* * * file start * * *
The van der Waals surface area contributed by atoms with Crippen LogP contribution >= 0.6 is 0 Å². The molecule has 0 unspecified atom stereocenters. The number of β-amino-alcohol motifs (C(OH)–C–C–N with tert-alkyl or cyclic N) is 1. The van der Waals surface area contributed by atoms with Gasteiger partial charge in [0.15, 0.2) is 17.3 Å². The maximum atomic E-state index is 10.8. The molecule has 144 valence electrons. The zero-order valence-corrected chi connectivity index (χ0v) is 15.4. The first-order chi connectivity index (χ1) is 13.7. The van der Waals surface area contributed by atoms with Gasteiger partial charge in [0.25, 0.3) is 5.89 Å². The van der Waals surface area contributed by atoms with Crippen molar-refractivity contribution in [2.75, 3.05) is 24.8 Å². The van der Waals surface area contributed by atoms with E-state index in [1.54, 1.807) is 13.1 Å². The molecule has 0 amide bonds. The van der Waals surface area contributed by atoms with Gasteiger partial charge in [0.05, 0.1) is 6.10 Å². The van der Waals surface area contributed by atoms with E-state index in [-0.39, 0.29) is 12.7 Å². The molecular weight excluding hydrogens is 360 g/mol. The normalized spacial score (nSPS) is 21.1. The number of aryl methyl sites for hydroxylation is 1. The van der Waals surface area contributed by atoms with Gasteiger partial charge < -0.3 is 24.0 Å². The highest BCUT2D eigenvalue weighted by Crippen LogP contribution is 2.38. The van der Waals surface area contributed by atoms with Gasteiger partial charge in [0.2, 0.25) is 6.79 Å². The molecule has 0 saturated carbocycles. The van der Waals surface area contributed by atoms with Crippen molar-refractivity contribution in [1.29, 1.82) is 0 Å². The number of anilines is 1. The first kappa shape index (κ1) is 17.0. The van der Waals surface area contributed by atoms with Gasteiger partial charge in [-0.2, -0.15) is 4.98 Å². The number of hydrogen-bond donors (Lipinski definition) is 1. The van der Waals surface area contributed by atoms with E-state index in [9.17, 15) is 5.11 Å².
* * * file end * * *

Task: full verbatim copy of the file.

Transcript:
The van der Waals surface area contributed by atoms with Crippen LogP contribution >= 0.6 is 0 Å². The molecule has 0 unspecified atom stereocenters. The number of β-amino-alcohol motifs (C(OH)–C–C–N with tert-alkyl or cyclic N) is 1. The van der Waals surface area contributed by atoms with Gasteiger partial charge in [0.15, 0.2) is 17.3 Å². The maximum atomic E-state index is 10.8. The molecule has 144 valence electrons. The zero-order valence-corrected chi connectivity index (χ0v) is 15.4. The first-order chi connectivity index (χ1) is 13.7. The van der Waals surface area contributed by atoms with Gasteiger partial charge in [0.25, 0.3) is 5.89 Å². The van der Waals surface area contributed by atoms with Crippen molar-refractivity contribution in [2.75, 3.05) is 24.8 Å². The van der Waals surface area contributed by atoms with E-state index in [1.54, 1.807) is 13.1 Å². The molecule has 0 amide bonds. The van der Waals surface area contributed by atoms with Gasteiger partial charge in [0.05, 0.1) is 6.10 Å². The van der Waals surface area contributed by atoms with E-state index in [-0.39, 0.29) is 12.7 Å². The molecular weight excluding hydrogens is 360 g/mol. The normalized spacial score (nSPS) is 21.1. The number of aryl methyl sites for hydroxylation is 1. The van der Waals surface area contributed by atoms with Gasteiger partial charge < -0.3 is 24.0 Å². The highest BCUT2D eigenvalue weighted by Crippen LogP contribution is 2.38. The van der Waals surface area contributed by atoms with Gasteiger partial charge in [0.2, 0.25) is 6.79 Å². The molecule has 0 saturated carbocycles. The van der Waals surface area contributed by atoms with Crippen molar-refractivity contribution in [1.29, 1.82) is 0 Å². The number of anilines is 1. The first kappa shape index (κ1) is 17.0. The van der Waals surface area contributed by atoms with Gasteiger partial charge in [-0.2, -0.15) is 4.98 Å². The number of hydrogen-bond donors (Lipinski definition) is 1. The van der Waals surface area contributed by atoms with E-state index in [9.17, 15) is 5.11 Å².